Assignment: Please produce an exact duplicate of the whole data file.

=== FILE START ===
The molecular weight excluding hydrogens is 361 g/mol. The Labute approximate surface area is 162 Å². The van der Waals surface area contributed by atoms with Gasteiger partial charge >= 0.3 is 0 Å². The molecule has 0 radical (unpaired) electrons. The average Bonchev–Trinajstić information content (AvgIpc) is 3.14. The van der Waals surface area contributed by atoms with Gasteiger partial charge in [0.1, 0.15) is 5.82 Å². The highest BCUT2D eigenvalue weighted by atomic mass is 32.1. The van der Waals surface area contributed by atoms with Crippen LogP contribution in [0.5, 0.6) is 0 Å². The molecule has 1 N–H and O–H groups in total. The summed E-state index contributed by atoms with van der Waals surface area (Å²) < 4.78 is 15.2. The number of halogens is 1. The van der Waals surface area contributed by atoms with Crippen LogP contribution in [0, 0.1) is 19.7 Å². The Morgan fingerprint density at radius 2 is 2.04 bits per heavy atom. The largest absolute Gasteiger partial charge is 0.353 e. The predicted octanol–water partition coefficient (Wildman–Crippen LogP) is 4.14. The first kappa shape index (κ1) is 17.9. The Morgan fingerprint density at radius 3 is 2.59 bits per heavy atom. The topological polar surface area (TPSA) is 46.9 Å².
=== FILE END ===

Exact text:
The molecular weight excluding hydrogens is 361 g/mol. The Labute approximate surface area is 162 Å². The van der Waals surface area contributed by atoms with Gasteiger partial charge >= 0.3 is 0 Å². The molecule has 0 radical (unpaired) electrons. The average Bonchev–Trinajstić information content (AvgIpc) is 3.14. The van der Waals surface area contributed by atoms with Gasteiger partial charge in [0.1, 0.15) is 5.82 Å². The highest BCUT2D eigenvalue weighted by atomic mass is 32.1. The van der Waals surface area contributed by atoms with Crippen LogP contribution in [0.5, 0.6) is 0 Å². The molecule has 1 N–H and O–H groups in total. The summed E-state index contributed by atoms with van der Waals surface area (Å²) < 4.78 is 15.2. The number of halogens is 1. The van der Waals surface area contributed by atoms with Crippen LogP contribution in [0, 0.1) is 19.7 Å². The Morgan fingerprint density at radius 2 is 2.04 bits per heavy atom. The largest absolute Gasteiger partial charge is 0.353 e. The predicted octanol–water partition coefficient (Wildman–Crippen LogP) is 4.14. The first kappa shape index (κ1) is 17.9. The Morgan fingerprint density at radius 3 is 2.59 bits per heavy atom. The topological polar surface area (TPSA) is 46.9 Å².